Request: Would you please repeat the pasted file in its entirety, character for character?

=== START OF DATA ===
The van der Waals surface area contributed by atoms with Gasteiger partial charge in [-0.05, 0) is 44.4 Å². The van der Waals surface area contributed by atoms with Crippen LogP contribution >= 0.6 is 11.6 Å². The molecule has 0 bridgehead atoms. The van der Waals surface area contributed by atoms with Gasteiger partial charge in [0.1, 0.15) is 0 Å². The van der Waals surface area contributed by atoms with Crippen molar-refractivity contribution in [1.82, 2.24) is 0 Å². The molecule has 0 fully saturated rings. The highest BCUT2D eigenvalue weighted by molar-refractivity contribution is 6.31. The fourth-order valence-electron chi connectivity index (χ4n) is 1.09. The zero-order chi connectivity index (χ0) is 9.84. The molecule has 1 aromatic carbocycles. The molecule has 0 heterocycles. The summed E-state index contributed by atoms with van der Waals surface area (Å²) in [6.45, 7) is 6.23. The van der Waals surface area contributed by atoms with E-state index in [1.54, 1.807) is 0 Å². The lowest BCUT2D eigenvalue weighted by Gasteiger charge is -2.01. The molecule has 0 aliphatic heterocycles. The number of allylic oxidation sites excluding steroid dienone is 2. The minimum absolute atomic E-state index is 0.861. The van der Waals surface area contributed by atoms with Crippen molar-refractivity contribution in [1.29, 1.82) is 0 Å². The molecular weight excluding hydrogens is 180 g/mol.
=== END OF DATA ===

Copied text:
The van der Waals surface area contributed by atoms with Gasteiger partial charge in [-0.05, 0) is 44.4 Å². The van der Waals surface area contributed by atoms with Crippen LogP contribution >= 0.6 is 11.6 Å². The molecule has 0 bridgehead atoms. The van der Waals surface area contributed by atoms with Gasteiger partial charge in [0.1, 0.15) is 0 Å². The van der Waals surface area contributed by atoms with Crippen molar-refractivity contribution in [1.82, 2.24) is 0 Å². The molecule has 0 fully saturated rings. The highest BCUT2D eigenvalue weighted by molar-refractivity contribution is 6.31. The fourth-order valence-electron chi connectivity index (χ4n) is 1.09. The zero-order chi connectivity index (χ0) is 9.84. The molecule has 1 aromatic carbocycles. The molecule has 0 heterocycles. The summed E-state index contributed by atoms with van der Waals surface area (Å²) in [6.45, 7) is 6.23. The van der Waals surface area contributed by atoms with E-state index in [1.54, 1.807) is 0 Å². The lowest BCUT2D eigenvalue weighted by Gasteiger charge is -2.01. The molecule has 0 aliphatic heterocycles. The number of allylic oxidation sites excluding steroid dienone is 2. The minimum absolute atomic E-state index is 0.861. The van der Waals surface area contributed by atoms with Crippen molar-refractivity contribution in [1.29, 1.82) is 0 Å². The molecular weight excluding hydrogens is 180 g/mol.